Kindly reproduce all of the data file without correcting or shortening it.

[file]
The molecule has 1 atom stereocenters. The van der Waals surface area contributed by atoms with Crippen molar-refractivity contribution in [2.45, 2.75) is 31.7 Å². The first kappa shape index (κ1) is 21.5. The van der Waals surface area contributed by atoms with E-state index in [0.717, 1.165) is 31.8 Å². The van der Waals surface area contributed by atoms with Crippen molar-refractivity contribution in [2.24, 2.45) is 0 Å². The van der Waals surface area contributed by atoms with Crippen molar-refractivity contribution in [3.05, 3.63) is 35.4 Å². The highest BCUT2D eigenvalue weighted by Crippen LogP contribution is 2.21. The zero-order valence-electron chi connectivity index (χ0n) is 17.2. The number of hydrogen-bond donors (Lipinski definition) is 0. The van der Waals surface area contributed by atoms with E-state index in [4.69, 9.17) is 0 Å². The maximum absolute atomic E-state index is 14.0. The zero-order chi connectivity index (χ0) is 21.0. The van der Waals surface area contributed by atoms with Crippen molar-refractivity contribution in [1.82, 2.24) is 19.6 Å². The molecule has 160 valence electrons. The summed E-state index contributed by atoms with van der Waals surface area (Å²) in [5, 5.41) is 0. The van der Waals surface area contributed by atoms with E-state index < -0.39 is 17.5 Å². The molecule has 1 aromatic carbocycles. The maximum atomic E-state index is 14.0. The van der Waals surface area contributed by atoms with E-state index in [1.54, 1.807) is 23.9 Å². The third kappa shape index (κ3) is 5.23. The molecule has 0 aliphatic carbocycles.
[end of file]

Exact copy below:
The molecule has 1 atom stereocenters. The van der Waals surface area contributed by atoms with Crippen molar-refractivity contribution in [2.45, 2.75) is 31.7 Å². The first kappa shape index (κ1) is 21.5. The van der Waals surface area contributed by atoms with E-state index in [0.717, 1.165) is 31.8 Å². The van der Waals surface area contributed by atoms with Crippen molar-refractivity contribution in [2.24, 2.45) is 0 Å². The van der Waals surface area contributed by atoms with Crippen molar-refractivity contribution in [3.05, 3.63) is 35.4 Å². The highest BCUT2D eigenvalue weighted by Crippen LogP contribution is 2.21. The zero-order valence-electron chi connectivity index (χ0n) is 17.2. The number of hydrogen-bond donors (Lipinski definition) is 0. The van der Waals surface area contributed by atoms with E-state index in [4.69, 9.17) is 0 Å². The maximum absolute atomic E-state index is 14.0. The zero-order chi connectivity index (χ0) is 21.0. The van der Waals surface area contributed by atoms with Crippen molar-refractivity contribution in [1.82, 2.24) is 19.6 Å². The molecule has 160 valence electrons. The summed E-state index contributed by atoms with van der Waals surface area (Å²) in [5, 5.41) is 0. The van der Waals surface area contributed by atoms with E-state index < -0.39 is 17.5 Å². The molecule has 1 aromatic carbocycles. The maximum atomic E-state index is 14.0. The van der Waals surface area contributed by atoms with E-state index in [1.54, 1.807) is 23.9 Å². The third kappa shape index (κ3) is 5.23. The molecule has 0 aliphatic carbocycles.